I love how variable inspiration can be. Who was a favorite/special author, illustrator, and/or favorite book as a child?
Buffy Silverman - I distinctly remember the joy of reading my first book on my own—Go, Dog. Go! by P. D. Eastman. How I loved those dogs in their little cars! And that glorious dog party. The first longer book that I recall reading was Charlotte’s Web. I remember reading Charlotte’s Web several times as a child, imagining what it would be like to be Fern, living on a farm, and raising Wilbur. Perhaps that book contributed to my current fascination with watching spiders and insects!
Laurie Wallmark – As a child, I was a big science fiction reader. My favorites were books by Isaac Asimov, Robert Heinlein, and Arthur C. Clarke.
Kirsten W. Larson – Just one? I remember getting hooked on the Nancy Drew mystery series and reading every single book in elementary school. Then I devoured Agatha Christie in middle school. Mystery is still my favorite genre to read.
Classics, Sci-Fi, & Mysteries, it's so fun to find out what books authors grew up with. Is there anything special you want your readers to know about your book ?
Text © Buffy Silverman, 2020 . Image © donikz/Keith Getter/Gay Bumgarner, 2020.
Buffy Silverman - On a Snow-Melting Day: Seeking Signs of Spring (2/4/2020) is illustrated with gorgeous photos that show the reader what animals and plants are doing as winter turns to spring. The words try to paint the sights and sounds of a changing landscape. I hope after reading the book, children (and adults!) will search for these changes. Do you hear icicles dripping or birds singing? Do you smell damp soil as snow melts and disappears? Can you spot the first insects and flower buds of spring? Wherever you live, you can discover seasonal changes.
Text © Laurie Wallmark, 2020 . Image © Yevgenia Nayberg, 2020.
Laurie Wallmark – Numbers in Motion: Sophie Kowalevski, Queen of Mathematics (3/3/20) I hope my readers pay special attention to the back matter. Although this is a book about a mathematician, the back matter is about more than math. One page explains how names were transliterated from the Cyrillic alphabet to the Roman one.
Text © Kirsten W. Larsen, 2020 . Image © Tracy Subisaky, 2020.
Kirsten W. Larson – Wood, Wire, Wings: Emma Lilian Todd Invents an Airplane (2/25/2020) I want readers to know that Lilian failed – a lot. That’s how invention works, and it’s part of the process. Creating a flying airplane took Lilian more than four years as she moved from models, to plans, and finally, full-scale flying machine.
There is so much to like in all three of these books. What was the hardest, or most challenging, part of writing, or researching, your book?
Buffy Silverman - On a Snow-Melting Day: Seeking Signs of Spring (2/4/2020) The backmatter of On a Snow-Melting Day shares more about the biological and physical changes that occur in the waning days of winter. You might think that after writing 90 plus nonfiction books, writing the backmatter would have been a breeze for me. You would be wrong! For example, to explain why ice drifts on a lake required explaining how the density of water changes with temperature—in less than 50 words! It was a challenge to succinctly and accurately describe these natural phenomena. [Yes indeed. And to do so without being incorrect or appearing condescending.]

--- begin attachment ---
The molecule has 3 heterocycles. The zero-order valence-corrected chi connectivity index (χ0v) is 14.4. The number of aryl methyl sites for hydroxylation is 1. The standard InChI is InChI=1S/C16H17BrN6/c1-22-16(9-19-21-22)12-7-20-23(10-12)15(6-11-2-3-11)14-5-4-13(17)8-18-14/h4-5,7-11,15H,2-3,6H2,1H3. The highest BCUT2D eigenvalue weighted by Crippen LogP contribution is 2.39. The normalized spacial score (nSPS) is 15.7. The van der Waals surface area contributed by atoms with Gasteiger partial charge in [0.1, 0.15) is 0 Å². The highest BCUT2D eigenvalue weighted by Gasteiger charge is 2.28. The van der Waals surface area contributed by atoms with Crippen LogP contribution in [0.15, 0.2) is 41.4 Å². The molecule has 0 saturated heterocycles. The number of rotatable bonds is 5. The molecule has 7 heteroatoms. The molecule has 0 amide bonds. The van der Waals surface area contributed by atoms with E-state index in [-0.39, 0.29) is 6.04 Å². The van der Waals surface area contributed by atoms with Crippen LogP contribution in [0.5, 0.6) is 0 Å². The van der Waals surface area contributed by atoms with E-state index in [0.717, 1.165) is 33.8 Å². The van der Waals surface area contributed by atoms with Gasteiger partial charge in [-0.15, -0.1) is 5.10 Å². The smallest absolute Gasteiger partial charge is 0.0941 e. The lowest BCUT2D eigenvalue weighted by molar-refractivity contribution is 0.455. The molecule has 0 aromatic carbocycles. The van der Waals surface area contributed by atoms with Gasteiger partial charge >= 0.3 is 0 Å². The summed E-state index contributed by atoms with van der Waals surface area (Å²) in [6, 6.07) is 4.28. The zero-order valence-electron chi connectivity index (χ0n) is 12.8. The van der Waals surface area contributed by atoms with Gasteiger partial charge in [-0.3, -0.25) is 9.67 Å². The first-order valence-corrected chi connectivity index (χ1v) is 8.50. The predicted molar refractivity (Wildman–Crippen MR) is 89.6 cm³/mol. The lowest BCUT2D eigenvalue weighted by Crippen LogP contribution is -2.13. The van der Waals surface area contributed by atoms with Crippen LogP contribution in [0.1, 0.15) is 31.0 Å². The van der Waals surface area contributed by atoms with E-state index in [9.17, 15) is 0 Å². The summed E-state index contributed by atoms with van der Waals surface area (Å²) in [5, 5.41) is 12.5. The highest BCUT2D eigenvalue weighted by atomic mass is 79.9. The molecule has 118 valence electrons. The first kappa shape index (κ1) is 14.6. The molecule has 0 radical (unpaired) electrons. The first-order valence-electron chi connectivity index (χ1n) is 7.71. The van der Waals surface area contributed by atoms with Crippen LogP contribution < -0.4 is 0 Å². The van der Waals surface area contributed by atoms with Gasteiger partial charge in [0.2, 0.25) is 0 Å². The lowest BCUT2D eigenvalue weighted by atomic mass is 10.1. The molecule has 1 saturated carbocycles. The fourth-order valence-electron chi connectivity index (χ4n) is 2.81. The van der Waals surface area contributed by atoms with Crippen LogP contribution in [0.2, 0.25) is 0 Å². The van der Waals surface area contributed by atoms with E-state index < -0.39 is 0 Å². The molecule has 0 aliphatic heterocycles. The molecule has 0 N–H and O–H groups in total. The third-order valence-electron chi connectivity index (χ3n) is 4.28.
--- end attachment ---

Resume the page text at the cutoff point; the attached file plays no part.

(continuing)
Laurie Wallmark – Numbers in Motion: Sophie Kowalevski, Queen of Mathematics (3/3/20) One of the hardest parts of writing this book was how to handle Sophie’s marriage. At that time, a woman could only leave Russia with her father or husband. Sophie wanted to study mathematics in Germany, so she participated in a sham marriage. When the couple got to Germany, they didn’t live together. But later, she ended up having a child by him. [The sticky reality of people can be interesting to get into a picture book.]
Kirsten W. Larson – Wood, Wire, Wings: Emma Lilian Todd Invents an Airplane (2/25/2020) The hardest part was definitely the absence of good secondary sources that included Lilian (or even mentioned her). I had to start with primary sources, combing through years of newspaper articles in two different archives to piece together Lilian’s story. There was no diary, and Lilian’s personal scrapbook is in private hands and inaccessible. Fortunately, I was in touch with two other researchers interested in Lilian, especially Michael Smith, director of the National Model Aviation Museum, and we shared our finds. [It's so tough when those resources don't exist or remain just out of reach.]
Do you have any upcoming projects that you are working on now that you can share a tidbit with us?
Buffy Silverman - I’m playing with several picture book manuscripts right now. All of them aim to share my fascination with nature in engaging, kid-friendly ways.
Laurie Wallmark – I have another (dead) Women in STEM picture book biography coming out in 2021. It hasn’t been announced yet, so I can’t say much. Let’s just say that again kids won’t want to miss the back matter. It includes a fun activity related to the person’s profession.
Kirsten W. Larson – I have another forthcoming STEAM title with Chronicle Books called The Fire of Stars: The Life and Brilliance of the Woman Who Discovered What Stars are Made Of, which will be illustrated by Katherine Roy. It’s a dual narrative of star formation and the life of astrophysicist Cecilia Payne, who discovered what made the stars. A lyrical line of text links the stories on each spread.
We'll definitely have to keep our eyes open. If you could meet anyone (real or literary), who would that be?
Buffy Silverman - I was a huge fan of Pippi Longstocking when I was young. Not only would I like to meet the fictional Pippi and go on an adventure with her, I would love to have met her author, the late Astrid Lindgren.
Laurie Wallmark – Isaac Asimov. He was a true polymath. I can’t imagine we’d ever run out of subjects to talk about. And like me, he loved science and math.
Kirsten W. Larson – I’ve always thought it would be fun to hang out with Jane Austen and experience first-hand her snarky social commentary.